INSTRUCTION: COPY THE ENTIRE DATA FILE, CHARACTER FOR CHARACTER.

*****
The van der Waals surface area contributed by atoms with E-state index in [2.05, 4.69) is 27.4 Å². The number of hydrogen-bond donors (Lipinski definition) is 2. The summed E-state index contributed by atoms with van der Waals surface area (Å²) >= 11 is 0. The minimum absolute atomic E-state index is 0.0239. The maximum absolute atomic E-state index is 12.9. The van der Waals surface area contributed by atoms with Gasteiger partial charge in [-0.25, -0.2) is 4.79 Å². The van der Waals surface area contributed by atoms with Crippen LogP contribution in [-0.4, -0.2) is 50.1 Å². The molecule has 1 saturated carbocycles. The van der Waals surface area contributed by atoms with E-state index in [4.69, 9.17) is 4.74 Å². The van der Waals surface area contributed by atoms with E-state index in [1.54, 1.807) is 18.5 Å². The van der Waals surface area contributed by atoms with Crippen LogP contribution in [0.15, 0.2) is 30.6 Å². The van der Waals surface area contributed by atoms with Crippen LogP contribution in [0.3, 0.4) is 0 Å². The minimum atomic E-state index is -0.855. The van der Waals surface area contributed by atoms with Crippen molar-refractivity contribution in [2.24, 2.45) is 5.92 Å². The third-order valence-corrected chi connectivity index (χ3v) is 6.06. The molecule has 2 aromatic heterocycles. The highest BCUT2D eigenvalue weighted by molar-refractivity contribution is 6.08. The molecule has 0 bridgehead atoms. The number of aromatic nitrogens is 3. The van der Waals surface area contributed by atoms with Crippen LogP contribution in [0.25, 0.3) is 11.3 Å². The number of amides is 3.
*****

The van der Waals surface area contributed by atoms with E-state index in [2.05, 4.69) is 27.4 Å². The number of hydrogen-bond donors (Lipinski definition) is 2. The summed E-state index contributed by atoms with van der Waals surface area (Å²) >= 11 is 0. The minimum absolute atomic E-state index is 0.0239. The maximum absolute atomic E-state index is 12.9. The van der Waals surface area contributed by atoms with Gasteiger partial charge in [-0.25, -0.2) is 4.79 Å². The van der Waals surface area contributed by atoms with Crippen LogP contribution in [-0.4, -0.2) is 50.1 Å². The molecule has 1 saturated carbocycles. The van der Waals surface area contributed by atoms with E-state index in [4.69, 9.17) is 4.74 Å². The van der Waals surface area contributed by atoms with E-state index in [1.54, 1.807) is 18.5 Å². The van der Waals surface area contributed by atoms with Crippen LogP contribution in [0.15, 0.2) is 30.6 Å². The van der Waals surface area contributed by atoms with Crippen LogP contribution in [0.3, 0.4) is 0 Å². The minimum atomic E-state index is -0.855. The van der Waals surface area contributed by atoms with Crippen molar-refractivity contribution in [2.24, 2.45) is 5.92 Å². The third-order valence-corrected chi connectivity index (χ3v) is 6.06. The molecule has 2 aromatic heterocycles. The highest BCUT2D eigenvalue weighted by molar-refractivity contribution is 6.08. The molecule has 0 bridgehead atoms. The number of aromatic nitrogens is 3. The van der Waals surface area contributed by atoms with Crippen LogP contribution in [0.25, 0.3) is 11.3 Å². The number of amides is 3.